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nvu last won the day on December 20 2019

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About nvu

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    USMB is life!

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    orange, ca
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  1. The fuse box is right there. No need to splice wires, you can use tap fuses to get power for that area. https://www.google.com/search?hl=en&tbm=isch&q=tap+fuse
  2. Coin thing means the heads were worked on at a machine shop. Likely engine already had a head gasket job in the past.
  3. If you're in this far already, might as well take off the pistons and replace the rings. You don't have to split the block for this. I've used NPR rings in the past since they sell pregapped sets. But seems like prices for EJ22 rings are insane now, 200-400 for a set of rings?! Used to be 50. Dunno who makes quality pregapped sets these days?
  4. Was browsing youtube and came across videos about this. Didn't realize counterfeit ngk plugs were a thing. https://www.youtube.com/results?search_query=counterfeit+ngk+spark+plugs There's a lot to process but hope it helps someone in the future.
  5. On my 98 impreza outback sport, it came with a "subaru factory alarm" sticker on the window. The keyfob had the subaru logo. But taking things apart it looked like a generic code-alarm unit. It was wiretapped into the harness, no plugs on the car. There was a subaru security booklet that came with the car. I bought the car used sometime in 2017. Guessing subaru rebadged the code-alarm units as a dealer installed option back in the day.
  6. Maybe it's not brakes but balljoints or some other suspension bits? Could be that braking puts load on the suspension and stops the rattling. Oh just saw the part where you found some caliper play by hand. Could be a worn wheel bearing causing pad knockback as the rotor wobbles when you go through bumps.
  7. The hose blew before. If you take that into account, ~25% yes and 75% other possible factors lead to it. Likely system was already clogged and the hose was the fuse. If the hose didn't blow and the system was low on refrigerant and all they had to do was add more. 75% yes it's likely overcharged.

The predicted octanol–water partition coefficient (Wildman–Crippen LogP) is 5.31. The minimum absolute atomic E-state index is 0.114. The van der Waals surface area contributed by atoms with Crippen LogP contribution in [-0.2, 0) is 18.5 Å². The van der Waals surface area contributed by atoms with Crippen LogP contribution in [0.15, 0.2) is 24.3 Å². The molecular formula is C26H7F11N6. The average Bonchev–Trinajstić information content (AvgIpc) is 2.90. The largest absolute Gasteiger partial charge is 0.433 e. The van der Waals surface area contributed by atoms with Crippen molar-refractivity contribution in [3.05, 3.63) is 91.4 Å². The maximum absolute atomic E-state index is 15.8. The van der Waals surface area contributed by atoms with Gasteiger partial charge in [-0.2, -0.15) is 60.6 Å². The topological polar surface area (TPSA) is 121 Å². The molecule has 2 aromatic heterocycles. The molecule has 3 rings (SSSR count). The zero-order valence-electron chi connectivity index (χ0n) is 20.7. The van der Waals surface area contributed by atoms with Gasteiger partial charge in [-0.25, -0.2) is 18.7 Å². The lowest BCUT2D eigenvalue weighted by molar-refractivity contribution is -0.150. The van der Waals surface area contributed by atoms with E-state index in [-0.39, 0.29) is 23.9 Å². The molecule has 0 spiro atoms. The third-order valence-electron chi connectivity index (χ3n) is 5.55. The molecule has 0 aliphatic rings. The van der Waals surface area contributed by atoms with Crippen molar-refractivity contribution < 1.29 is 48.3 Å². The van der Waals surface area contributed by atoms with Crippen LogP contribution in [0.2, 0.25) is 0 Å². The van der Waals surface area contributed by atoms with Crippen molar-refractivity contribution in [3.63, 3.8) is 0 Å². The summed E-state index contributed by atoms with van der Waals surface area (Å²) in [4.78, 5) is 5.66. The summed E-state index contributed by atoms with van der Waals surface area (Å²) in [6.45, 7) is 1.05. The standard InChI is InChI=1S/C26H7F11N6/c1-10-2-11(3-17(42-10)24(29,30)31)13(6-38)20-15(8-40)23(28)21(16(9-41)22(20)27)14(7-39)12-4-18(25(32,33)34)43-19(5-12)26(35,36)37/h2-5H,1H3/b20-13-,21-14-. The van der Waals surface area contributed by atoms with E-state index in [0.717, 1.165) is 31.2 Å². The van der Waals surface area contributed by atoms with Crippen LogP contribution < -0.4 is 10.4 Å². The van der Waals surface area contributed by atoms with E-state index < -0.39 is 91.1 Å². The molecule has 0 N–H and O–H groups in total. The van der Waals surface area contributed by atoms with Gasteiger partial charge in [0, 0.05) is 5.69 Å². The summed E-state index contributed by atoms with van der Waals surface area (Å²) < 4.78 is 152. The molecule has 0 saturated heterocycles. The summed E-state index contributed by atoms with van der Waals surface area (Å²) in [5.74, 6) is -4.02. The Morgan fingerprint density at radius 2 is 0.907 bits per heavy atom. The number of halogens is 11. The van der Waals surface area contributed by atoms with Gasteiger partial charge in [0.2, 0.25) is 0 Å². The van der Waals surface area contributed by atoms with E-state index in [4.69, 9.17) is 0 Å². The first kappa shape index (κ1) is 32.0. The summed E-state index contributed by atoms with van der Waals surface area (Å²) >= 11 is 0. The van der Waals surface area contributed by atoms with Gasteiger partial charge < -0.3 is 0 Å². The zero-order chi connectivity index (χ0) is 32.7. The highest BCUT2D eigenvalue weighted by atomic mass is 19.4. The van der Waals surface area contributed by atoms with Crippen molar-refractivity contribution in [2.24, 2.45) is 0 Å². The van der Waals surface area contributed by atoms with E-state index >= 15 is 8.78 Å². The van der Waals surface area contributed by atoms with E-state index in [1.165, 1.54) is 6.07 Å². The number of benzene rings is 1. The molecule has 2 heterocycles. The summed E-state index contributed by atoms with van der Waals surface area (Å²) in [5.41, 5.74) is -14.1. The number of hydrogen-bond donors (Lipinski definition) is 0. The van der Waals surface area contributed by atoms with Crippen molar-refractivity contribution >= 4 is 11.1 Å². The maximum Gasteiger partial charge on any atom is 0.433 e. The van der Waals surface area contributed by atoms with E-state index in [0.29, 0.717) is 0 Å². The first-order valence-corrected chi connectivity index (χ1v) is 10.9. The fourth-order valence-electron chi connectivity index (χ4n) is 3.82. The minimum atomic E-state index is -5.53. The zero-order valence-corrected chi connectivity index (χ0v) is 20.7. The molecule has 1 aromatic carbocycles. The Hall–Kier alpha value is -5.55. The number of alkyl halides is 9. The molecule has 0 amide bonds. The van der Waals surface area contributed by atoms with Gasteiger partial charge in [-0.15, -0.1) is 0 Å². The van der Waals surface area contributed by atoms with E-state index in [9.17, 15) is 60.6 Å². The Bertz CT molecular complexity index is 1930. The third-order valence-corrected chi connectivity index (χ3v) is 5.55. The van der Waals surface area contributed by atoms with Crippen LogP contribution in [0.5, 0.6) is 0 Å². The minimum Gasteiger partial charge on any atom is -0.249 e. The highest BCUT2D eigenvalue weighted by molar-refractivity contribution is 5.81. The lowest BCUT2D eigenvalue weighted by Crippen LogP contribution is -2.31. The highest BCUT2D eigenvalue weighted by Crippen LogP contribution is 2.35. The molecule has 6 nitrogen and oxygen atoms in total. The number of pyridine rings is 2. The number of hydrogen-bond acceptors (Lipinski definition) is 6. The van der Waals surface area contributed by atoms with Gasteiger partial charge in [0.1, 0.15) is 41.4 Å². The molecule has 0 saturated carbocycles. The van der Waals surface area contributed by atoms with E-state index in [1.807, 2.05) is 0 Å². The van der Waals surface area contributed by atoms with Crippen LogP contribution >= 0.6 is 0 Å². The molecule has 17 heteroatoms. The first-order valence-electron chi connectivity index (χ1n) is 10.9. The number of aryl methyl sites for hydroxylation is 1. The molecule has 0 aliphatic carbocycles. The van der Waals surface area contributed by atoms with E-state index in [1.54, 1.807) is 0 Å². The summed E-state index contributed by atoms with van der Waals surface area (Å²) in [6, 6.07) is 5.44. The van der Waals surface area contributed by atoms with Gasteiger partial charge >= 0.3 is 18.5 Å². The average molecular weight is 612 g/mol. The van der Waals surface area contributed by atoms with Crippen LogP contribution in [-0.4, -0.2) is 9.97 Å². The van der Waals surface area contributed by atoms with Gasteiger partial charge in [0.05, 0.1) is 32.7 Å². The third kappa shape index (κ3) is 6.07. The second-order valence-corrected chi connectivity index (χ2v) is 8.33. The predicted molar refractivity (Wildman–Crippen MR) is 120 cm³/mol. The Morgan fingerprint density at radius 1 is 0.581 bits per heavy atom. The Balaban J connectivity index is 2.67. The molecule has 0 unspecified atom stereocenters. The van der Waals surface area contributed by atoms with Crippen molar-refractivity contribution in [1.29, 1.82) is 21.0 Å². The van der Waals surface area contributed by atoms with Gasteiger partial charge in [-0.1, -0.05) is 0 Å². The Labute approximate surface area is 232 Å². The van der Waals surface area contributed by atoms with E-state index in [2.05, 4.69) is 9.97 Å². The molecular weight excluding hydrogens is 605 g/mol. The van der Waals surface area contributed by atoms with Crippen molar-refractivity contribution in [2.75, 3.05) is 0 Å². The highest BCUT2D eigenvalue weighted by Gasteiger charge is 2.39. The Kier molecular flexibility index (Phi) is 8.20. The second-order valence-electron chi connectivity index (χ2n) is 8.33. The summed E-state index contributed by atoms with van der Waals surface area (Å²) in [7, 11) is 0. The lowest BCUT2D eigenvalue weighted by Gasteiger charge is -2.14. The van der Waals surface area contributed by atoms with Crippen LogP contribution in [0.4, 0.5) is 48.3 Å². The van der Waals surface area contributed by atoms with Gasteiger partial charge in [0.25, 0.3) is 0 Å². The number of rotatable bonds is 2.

8. Easier to tighten the support bolts in the air. Leave the big nut for last.
  9. It's conical and not press fit, but likely be seized in there. Simplest way is undo the cotter pin and knock it out with a pickle fork. The oem front-rear bushing has the rubber fused to the outer casing and the center pin. The rubber is not solid and has some empty chambers. The center pin does not rotate freely, but does have some give. Over rotating it either way would eventually rip the rubber. This is for oem style bushings, aftermarket poly ones do rotate in the center and don't care how you tighten them. That reminds me, the captive nuts in the frame, if you're in a rust area those like to crossthread when you're tightening. Blow out the holes and run the bolts in and out of the frame to make sure they're smooth before attaching everything.
  10. 1. It's safer to pop out the lower ball joint and remove tension from the LCA. It could be done without this step, but you're going to need another jack and/or prybar to line things up. 2. If you popped out the ball joint, you can just unbolt the rear bushing and not worry about anything popping in tension. Unhooking the swaybar endlink would give you more room to work if necessary. 3. Scribe the line and copy it to the new bushing if you intend to final torque the big bolt with the car in the air. Or you could snug up the bolt, lower the car to the ground, then final torque it there.
  11. You could, though depending on the led and resistor picked, it may not light up at all if there's a fault or light up all the time when there's no fault. It might not detect the case of the alternator sending overvoltage as the led doesn't light up in reverse current situations.
  12. Nope not for $1500. You'll need intake, exhaust manifold, nonturbo computer with immobilizer key, engine wiring harness, likely rip out the dash to get wiring done.